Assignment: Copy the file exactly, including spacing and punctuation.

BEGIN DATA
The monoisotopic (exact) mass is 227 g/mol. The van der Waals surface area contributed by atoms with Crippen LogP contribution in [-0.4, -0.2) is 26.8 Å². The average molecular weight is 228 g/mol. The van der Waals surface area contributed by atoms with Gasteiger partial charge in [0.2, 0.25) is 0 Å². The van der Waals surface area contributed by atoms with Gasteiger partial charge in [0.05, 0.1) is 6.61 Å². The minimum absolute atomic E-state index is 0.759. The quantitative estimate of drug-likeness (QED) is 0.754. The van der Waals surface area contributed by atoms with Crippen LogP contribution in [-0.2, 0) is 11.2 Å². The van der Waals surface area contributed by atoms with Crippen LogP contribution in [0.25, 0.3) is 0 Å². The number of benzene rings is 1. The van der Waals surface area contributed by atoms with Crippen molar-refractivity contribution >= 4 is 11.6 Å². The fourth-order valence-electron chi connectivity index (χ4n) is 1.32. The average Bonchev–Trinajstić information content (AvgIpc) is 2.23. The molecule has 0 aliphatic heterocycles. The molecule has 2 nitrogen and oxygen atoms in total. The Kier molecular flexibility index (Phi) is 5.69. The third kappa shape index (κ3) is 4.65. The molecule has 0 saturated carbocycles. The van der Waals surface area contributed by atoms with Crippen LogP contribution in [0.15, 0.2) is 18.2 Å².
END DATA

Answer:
The monoisotopic (exact) mass is 227 g/mol. The van der Waals surface area contributed by atoms with Crippen LogP contribution in [-0.4, -0.2) is 26.8 Å². The average molecular weight is 228 g/mol. The van der Waals surface area contributed by atoms with Gasteiger partial charge in [0.2, 0.25) is 0 Å². The van der Waals surface area contributed by atoms with Gasteiger partial charge in [0.05, 0.1) is 6.61 Å². The minimum absolute atomic E-state index is 0.759. The quantitative estimate of drug-likeness (QED) is 0.754. The van der Waals surface area contributed by atoms with Crippen LogP contribution in [-0.2, 0) is 11.2 Å². The van der Waals surface area contributed by atoms with Crippen LogP contribution in [0.25, 0.3) is 0 Å². The number of benzene rings is 1. The van der Waals surface area contributed by atoms with Crippen molar-refractivity contribution >= 4 is 11.6 Å². The fourth-order valence-electron chi connectivity index (χ4n) is 1.32. The average Bonchev–Trinajstić information content (AvgIpc) is 2.23. The molecule has 0 aliphatic heterocycles. The molecule has 2 nitrogen and oxygen atoms in total. The Kier molecular flexibility index (Phi) is 5.69. The third kappa shape index (κ3) is 4.65. The molecule has 0 saturated carbocycles. The van der Waals surface area contributed by atoms with Crippen LogP contribution in [0.15, 0.2) is 18.2 Å².